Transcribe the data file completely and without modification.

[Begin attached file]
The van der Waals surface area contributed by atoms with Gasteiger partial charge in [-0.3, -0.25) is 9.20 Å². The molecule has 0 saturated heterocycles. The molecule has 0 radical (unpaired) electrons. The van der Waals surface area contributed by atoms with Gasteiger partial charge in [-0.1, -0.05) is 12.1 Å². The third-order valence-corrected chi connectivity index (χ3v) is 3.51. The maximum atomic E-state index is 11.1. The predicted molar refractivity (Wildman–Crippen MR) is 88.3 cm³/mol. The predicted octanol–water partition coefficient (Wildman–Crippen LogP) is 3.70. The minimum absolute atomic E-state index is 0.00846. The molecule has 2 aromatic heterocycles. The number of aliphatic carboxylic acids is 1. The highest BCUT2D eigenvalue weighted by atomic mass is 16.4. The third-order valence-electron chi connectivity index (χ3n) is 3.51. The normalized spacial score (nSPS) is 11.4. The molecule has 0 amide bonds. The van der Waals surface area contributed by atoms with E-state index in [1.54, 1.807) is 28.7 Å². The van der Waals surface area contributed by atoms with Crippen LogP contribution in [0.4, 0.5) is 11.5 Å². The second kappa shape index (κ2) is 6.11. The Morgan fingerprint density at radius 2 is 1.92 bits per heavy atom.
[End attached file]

The van der Waals surface area contributed by atoms with Gasteiger partial charge in [-0.3, -0.25) is 9.20 Å². The molecule has 0 saturated heterocycles. The molecule has 0 radical (unpaired) electrons. The van der Waals surface area contributed by atoms with Gasteiger partial charge in [-0.1, -0.05) is 12.1 Å². The third-order valence-corrected chi connectivity index (χ3v) is 3.51. The maximum atomic E-state index is 11.1. The predicted molar refractivity (Wildman–Crippen MR) is 88.3 cm³/mol. The predicted octanol–water partition coefficient (Wildman–Crippen LogP) is 3.70. The minimum absolute atomic E-state index is 0.00846. The molecule has 2 aromatic heterocycles. The number of aliphatic carboxylic acids is 1. The highest BCUT2D eigenvalue weighted by atomic mass is 16.4. The third-order valence-electron chi connectivity index (χ3n) is 3.51. The normalized spacial score (nSPS) is 11.4. The molecule has 0 amide bonds. The van der Waals surface area contributed by atoms with E-state index in [1.54, 1.807) is 28.7 Å². The van der Waals surface area contributed by atoms with Crippen LogP contribution in [0.4, 0.5) is 11.5 Å². The second kappa shape index (κ2) is 6.11. The Morgan fingerprint density at radius 2 is 1.92 bits per heavy atom.